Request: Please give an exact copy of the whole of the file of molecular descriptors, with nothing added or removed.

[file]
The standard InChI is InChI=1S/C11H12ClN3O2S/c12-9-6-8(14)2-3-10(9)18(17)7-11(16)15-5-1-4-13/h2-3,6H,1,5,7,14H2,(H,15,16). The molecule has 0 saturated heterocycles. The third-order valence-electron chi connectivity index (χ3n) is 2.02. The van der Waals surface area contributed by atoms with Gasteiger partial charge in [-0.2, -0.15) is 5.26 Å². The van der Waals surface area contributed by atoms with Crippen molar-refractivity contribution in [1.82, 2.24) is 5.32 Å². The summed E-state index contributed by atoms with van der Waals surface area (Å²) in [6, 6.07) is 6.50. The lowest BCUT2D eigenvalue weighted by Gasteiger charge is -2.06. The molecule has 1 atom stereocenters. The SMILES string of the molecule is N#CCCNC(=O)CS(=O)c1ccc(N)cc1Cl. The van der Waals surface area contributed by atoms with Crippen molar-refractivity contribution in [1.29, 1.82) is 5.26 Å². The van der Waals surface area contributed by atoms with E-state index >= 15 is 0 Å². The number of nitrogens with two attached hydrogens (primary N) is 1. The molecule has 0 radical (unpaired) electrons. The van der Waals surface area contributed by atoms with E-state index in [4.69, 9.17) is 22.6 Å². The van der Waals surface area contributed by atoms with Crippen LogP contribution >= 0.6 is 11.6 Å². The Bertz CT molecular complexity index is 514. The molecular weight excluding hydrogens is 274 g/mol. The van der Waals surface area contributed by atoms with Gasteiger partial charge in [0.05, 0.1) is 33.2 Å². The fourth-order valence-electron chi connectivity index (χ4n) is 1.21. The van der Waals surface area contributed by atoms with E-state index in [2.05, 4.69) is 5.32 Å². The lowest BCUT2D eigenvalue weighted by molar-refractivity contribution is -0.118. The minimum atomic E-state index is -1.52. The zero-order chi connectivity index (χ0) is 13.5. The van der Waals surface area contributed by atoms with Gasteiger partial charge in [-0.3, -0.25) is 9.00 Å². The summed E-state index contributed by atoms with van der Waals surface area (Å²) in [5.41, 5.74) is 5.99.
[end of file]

The standard InChI is InChI=1S/C11H12ClN3O2S/c12-9-6-8(14)2-3-10(9)18(17)7-11(16)15-5-1-4-13/h2-3,6H,1,5,7,14H2,(H,15,16). The molecule has 0 saturated heterocycles. The third-order valence-electron chi connectivity index (χ3n) is 2.02. The van der Waals surface area contributed by atoms with Gasteiger partial charge in [-0.2, -0.15) is 5.26 Å². The van der Waals surface area contributed by atoms with Crippen molar-refractivity contribution in [1.82, 2.24) is 5.32 Å². The summed E-state index contributed by atoms with van der Waals surface area (Å²) in [6, 6.07) is 6.50. The lowest BCUT2D eigenvalue weighted by Gasteiger charge is -2.06. The molecule has 1 atom stereocenters. The SMILES string of the molecule is N#CCCNC(=O)CS(=O)c1ccc(N)cc1Cl. The van der Waals surface area contributed by atoms with Crippen molar-refractivity contribution in [1.29, 1.82) is 5.26 Å². The van der Waals surface area contributed by atoms with E-state index >= 15 is 0 Å². The number of nitrogens with two attached hydrogens (primary N) is 1. The molecule has 0 radical (unpaired) electrons. The van der Waals surface area contributed by atoms with E-state index in [4.69, 9.17) is 22.6 Å². The van der Waals surface area contributed by atoms with Crippen LogP contribution >= 0.6 is 11.6 Å². The Bertz CT molecular complexity index is 514. The molecular weight excluding hydrogens is 274 g/mol. The van der Waals surface area contributed by atoms with Gasteiger partial charge in [0.05, 0.1) is 33.2 Å². The fourth-order valence-electron chi connectivity index (χ4n) is 1.21. The van der Waals surface area contributed by atoms with E-state index in [2.05, 4.69) is 5.32 Å². The lowest BCUT2D eigenvalue weighted by molar-refractivity contribution is -0.118. The minimum atomic E-state index is -1.52. The zero-order chi connectivity index (χ0) is 13.5. The van der Waals surface area contributed by atoms with Gasteiger partial charge in [-0.3, -0.25) is 9.00 Å². The summed E-state index contributed by atoms with van der Waals surface area (Å²) in [5.41, 5.74) is 5.99.